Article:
Lecturer Jude Nesa Rajah, 51, bought his first JB property on impulse eight years ago after seeing the developer’s promotional booth at a shopping centre. He paid RM100,000 for the 1,016 sq ft unit in Bukit Indah. It is now worth RM220,000.
A Singapore permanent resident and father of two, he said: ‘My investment is literally paying for itself… we’ve been renting out the place for seven years now, for RM1,000 a month.’
He said he is looking to invest in more properties when the market cools, adding that he hopes to retire there with his 48-year-old wife, a teacher.
While Johor properties have always seen demand, now Singaporeans are also heading further north, scouting for potential investments in Kuala Lumpur, Penang and Malacca.
Ms Lily Tan, senior marketing and sales manager at Hunza Properties, said Singaporeans were the top buyers of Hunza’s newest condominium Gurney Paragon in Penang, making up about 15 per cent of total unit sales.
But unlike those who buy property in Johor as their second or retirement homes, Singaporeans who buy in Kuala Lumpur and Penang tend to view purchases as investments, said PropNex chief executive Mohamed Ismail.
Ms Goh Yu Ming, 32, bought a 4,000 sq ft condominium unit in Kuala Lumpur’s main shopping district, Jalan Bukit Bintang, last year for RM2 million. Ms Goh, who works in investor relations, believes she can get a rental yield of 6 to 8 per cent.
Rental yields in commercial hubs like Kuala Lumpur and Penang range from 5 per cent to 6 per cent, while in Johor they are typically 4 per cent to 6 per cent. In contrast, Singapore residential properties generally yield 2 per cent to 3per cent, consultants said.
The weakening of the ringgit against the Singapore dollar is expected to further stimulate demand. It has fallen by 2.7 per cent in the past year to reach a 14-year low against the Singapore dollar.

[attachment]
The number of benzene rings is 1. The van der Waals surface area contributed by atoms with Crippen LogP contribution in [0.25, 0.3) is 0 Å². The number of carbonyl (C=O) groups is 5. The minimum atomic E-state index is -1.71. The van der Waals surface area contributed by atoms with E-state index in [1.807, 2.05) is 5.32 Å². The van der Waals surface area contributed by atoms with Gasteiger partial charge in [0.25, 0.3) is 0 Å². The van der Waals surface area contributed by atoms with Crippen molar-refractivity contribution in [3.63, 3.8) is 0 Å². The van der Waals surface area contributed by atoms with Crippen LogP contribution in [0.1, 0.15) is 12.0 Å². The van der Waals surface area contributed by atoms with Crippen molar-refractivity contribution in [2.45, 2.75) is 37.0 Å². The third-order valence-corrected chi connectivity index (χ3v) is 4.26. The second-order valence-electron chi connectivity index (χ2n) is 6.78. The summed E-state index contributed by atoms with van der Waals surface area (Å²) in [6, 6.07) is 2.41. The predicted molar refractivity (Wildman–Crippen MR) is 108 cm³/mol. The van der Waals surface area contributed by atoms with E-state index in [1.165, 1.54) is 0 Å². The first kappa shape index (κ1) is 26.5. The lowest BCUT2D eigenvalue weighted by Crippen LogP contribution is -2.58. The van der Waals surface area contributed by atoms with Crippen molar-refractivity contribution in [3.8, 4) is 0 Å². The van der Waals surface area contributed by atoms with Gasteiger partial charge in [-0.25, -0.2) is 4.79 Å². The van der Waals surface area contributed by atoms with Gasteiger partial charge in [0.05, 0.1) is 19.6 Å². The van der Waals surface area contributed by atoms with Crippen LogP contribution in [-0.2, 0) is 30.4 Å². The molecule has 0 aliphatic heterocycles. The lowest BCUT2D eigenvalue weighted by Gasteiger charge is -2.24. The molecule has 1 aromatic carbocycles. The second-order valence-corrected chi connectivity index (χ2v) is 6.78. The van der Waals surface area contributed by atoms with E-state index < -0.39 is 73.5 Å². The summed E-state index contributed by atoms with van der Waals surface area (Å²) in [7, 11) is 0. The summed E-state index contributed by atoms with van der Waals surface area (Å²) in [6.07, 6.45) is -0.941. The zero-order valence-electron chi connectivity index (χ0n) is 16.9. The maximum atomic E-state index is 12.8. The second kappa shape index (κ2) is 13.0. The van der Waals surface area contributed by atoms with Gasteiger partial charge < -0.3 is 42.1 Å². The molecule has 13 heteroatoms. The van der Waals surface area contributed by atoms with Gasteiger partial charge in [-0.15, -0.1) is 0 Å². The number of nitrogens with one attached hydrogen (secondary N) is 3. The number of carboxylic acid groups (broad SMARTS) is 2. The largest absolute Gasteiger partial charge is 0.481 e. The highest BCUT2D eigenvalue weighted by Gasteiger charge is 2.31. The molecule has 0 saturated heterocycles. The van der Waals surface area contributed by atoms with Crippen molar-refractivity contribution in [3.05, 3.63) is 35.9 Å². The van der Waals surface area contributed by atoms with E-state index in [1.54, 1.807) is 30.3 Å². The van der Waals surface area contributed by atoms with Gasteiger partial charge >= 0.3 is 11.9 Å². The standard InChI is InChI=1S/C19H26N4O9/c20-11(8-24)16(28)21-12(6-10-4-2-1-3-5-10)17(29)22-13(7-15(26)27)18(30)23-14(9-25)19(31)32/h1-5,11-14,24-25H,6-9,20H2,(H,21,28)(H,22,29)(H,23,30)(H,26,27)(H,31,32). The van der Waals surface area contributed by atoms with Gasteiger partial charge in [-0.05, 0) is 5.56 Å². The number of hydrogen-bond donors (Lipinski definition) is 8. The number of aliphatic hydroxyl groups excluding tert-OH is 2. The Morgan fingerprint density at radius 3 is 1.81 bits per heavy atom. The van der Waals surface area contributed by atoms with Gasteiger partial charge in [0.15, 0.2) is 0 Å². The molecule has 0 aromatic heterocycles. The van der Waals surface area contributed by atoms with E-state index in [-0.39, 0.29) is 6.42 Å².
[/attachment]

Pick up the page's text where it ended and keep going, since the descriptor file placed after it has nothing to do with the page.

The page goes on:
Real Estate Information & Investment in Malaysia…..
Just for your general information, there are other older international lots freehold properties in Johor Baru that foreigners can purchase like at Bukit Indah and Taman Sri Puteri, besides the Iskandar project in JB. There are some Singaporean owners who will sell it to Singaporeans or other foreign nationalities. The houses there are spacious too.
About Taman Sri Putri, it was developed in 1992, the houses there when compared to Bukit Indah, its much bigger and more spacious. There are in total 4 bedrooms and 3 bathrooms. One bedroom below with attached bathroom with the kitchen area. Upstairs, there is one bathroom with bathtub for the very spacious master bedroom, one attached bathroom with 2 entrances to the two adjoining bedrooms. There is a spacious living room just outside the master bedroom and the two other bedrooms. There is a balcony outside the master bedroom. Downstairs there is a very spacious hall for the living area and dining area. The ceiling downstairs and upstairs are very high and in fact you can also build another floor for attic. There is a garage with a front yard and the backyard. The residents there are mainly Malaysians and Singaporeans. In fact, if you take a drive to this area now there are many houses for sales and some are under the bank auction…lelong. I give you some lead here, there are houses for sales in Taman Sri Putri, Jalan Emas 20, Jalan Emas 21, Jalan Emas 22, Jalan Emas 23, Jalan Timah, Jalan Gangsa etc. You can call the banks or the property agents to enquire for more details. Should you wish to rent a house there, the monthly rental is from RM700 to RM1000. The area is quiet and peaceful. Good place for children to grow up. Plenty of space for you to exercise or cycle. There are frequent patrolling by the Malaysian Police Force in that area.
Near Taman Sri Putri, there is a Shopping Centre – Skudai Parade with supermarket Econsave, very cheap and reasonable price, many local food stalls/coffeeshops, local schools, petrol stations, a Chinese Church, a Tamil Church, Mosques, Hindu Temples, two Taois Toh Peh Kong, Buddhist Temple, Town Council (MPJBT), Post Office, Traffic Police Headquarters, Motels, playground, retail/provision shops, two 711 outlets, many car and motor workshops, Night Market every Sunday evening, Indoor Badminton Courts Stadium, private clinics and many sales of bus ticket counters/agencies going to northern part of Malaysia and Thailand.